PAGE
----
Race Weekend Central

Friday Faceoff: Will Matt Kenseth Turn it Around?

Matt Kenseth, who entered the season as a title favorite, has yet to score a top-10 finish through three races.  Is it time for the No. 20 team to hit the panic button, or is the slow start just a bump in the road?

Dustin Albino, Contributor: Matt Kenseth has had an opportunity to win each of the first three races in 2016. The No. 20 team has speed, which is something you cannot take away. Obviously, the finishes are not where he would want them to be, but that all changes with a win. A win is in his near future, but the start of his season is similar to his teammate Carl Edwards last year. No need to panic.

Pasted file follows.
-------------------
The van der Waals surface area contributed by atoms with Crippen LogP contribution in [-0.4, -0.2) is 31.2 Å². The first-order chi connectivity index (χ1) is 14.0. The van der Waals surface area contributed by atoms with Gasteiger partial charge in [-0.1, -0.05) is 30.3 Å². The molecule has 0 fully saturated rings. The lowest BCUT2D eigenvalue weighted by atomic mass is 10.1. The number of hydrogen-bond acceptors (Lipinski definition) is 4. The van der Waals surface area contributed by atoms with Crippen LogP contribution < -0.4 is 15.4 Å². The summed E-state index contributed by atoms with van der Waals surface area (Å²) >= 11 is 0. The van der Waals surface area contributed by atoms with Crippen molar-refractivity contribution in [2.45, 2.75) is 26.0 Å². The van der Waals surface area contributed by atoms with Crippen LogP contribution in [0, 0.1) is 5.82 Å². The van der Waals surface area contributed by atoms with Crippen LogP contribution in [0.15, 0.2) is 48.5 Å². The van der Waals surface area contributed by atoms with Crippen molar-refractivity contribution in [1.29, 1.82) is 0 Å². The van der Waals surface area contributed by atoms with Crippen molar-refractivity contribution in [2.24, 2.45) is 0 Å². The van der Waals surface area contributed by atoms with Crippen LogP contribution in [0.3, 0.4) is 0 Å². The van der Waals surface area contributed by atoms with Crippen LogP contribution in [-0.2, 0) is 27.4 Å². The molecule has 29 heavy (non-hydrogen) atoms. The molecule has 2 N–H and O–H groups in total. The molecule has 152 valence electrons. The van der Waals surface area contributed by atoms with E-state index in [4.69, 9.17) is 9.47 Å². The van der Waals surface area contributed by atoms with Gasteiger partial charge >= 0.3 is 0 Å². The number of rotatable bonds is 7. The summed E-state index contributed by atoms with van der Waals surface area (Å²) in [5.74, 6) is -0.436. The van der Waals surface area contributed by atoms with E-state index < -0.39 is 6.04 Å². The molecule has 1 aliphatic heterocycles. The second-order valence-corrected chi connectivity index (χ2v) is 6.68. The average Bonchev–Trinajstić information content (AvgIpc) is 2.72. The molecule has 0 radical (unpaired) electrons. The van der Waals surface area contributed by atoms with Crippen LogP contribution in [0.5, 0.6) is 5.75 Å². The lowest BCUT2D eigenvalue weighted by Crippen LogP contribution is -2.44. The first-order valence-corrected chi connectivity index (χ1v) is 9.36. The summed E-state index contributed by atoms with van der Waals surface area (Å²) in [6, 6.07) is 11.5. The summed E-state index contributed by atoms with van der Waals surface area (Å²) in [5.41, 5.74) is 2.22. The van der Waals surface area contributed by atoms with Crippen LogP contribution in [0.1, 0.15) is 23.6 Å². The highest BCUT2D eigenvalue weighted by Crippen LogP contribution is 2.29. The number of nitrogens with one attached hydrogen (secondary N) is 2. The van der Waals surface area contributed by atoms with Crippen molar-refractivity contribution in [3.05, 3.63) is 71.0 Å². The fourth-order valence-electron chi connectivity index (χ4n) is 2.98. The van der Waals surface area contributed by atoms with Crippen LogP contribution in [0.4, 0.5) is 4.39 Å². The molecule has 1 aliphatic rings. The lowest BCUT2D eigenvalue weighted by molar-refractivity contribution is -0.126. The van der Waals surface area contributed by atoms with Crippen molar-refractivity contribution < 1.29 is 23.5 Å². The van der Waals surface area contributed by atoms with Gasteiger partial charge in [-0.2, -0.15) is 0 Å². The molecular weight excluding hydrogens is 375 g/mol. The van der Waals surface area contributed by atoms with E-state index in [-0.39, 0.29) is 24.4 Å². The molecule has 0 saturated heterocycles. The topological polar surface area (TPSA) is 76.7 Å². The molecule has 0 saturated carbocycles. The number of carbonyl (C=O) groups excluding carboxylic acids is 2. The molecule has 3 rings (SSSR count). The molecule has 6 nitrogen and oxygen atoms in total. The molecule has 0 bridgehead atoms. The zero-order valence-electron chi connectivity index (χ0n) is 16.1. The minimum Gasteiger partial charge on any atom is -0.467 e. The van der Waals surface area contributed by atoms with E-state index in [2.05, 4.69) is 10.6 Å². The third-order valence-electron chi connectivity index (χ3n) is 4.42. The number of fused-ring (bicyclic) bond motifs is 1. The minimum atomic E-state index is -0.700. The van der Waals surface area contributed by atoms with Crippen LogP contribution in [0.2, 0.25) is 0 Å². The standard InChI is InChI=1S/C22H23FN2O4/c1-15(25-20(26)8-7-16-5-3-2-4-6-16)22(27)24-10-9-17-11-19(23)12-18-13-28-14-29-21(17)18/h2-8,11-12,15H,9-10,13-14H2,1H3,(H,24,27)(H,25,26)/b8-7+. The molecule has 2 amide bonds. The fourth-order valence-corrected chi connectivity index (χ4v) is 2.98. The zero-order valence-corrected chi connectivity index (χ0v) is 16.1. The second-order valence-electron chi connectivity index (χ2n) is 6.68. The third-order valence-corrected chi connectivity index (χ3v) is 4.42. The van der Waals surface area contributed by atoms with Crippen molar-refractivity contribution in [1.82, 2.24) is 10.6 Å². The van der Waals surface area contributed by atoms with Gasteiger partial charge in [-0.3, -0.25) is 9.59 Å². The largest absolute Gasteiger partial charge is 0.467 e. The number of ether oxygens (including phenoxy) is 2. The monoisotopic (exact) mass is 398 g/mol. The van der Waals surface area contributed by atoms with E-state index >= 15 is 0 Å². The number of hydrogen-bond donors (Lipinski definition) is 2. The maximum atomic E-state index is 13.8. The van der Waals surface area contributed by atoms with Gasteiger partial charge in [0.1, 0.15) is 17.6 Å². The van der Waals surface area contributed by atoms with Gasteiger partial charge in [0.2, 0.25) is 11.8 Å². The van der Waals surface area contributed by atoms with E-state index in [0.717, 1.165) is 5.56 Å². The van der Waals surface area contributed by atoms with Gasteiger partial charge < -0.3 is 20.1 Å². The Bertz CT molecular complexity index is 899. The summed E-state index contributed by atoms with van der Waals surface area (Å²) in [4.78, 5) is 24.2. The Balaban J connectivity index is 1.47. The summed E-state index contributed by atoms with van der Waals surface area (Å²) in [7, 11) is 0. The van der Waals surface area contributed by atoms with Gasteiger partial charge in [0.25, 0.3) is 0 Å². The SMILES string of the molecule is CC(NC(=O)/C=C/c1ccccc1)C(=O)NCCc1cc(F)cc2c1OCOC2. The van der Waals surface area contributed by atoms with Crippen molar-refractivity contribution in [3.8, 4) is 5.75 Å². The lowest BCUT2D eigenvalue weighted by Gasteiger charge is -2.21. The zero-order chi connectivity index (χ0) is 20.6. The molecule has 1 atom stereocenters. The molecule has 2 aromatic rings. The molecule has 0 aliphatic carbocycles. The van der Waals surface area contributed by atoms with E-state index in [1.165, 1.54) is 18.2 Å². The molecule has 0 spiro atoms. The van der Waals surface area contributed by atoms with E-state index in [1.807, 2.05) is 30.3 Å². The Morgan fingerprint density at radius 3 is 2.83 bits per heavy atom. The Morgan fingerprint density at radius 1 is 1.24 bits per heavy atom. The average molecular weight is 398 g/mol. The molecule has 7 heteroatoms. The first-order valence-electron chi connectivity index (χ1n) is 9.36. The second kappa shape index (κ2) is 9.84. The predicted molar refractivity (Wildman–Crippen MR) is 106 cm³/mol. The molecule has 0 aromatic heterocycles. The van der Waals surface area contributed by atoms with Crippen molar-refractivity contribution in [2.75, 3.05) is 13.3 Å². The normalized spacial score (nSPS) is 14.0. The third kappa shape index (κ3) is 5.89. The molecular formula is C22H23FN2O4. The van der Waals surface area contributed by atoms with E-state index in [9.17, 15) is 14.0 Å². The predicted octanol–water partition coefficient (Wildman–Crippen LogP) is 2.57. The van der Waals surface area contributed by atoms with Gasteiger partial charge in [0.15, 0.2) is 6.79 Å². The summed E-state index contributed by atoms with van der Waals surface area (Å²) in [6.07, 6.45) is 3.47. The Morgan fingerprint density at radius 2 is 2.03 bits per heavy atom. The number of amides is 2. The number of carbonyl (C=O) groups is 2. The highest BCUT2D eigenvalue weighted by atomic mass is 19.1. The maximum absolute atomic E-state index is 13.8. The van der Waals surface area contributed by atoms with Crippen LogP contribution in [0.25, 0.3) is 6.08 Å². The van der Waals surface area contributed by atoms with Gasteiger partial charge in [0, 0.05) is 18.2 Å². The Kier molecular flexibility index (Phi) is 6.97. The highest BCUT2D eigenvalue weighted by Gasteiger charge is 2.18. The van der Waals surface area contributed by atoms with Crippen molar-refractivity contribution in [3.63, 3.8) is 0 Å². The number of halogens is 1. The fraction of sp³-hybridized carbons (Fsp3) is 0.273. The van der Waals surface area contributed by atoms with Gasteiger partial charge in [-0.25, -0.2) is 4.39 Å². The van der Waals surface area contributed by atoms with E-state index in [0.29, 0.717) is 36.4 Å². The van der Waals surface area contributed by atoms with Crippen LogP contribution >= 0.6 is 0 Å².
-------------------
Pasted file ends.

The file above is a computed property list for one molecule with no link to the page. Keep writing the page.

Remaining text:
Michael Finley, Contributor: It would be time to panic if Kenseth was riding around in 25th for most of the race, but that’s just not the case. It’s all just bumps in the road. Just look at both champions so far with this Chase format. Kevin Harvick struggled for much of early 2014 as his new team grew before finding his way and ultimately winning the championship. Kyle Busch couldn’t even stand up.

Phil Allaway, Newsletter Editor: We’re three weeks into the season and Kenseth has been right at the front of the pack all three weeks, so I’m not concerned in the least.  All he needs to do is make it through a race without getting wrecked and everything will be just fine.  Besides, with this Looney Tunes Chase format, Kenseth could win Sunday’s Good Sam 500k and it’ll be like none of this ever happened.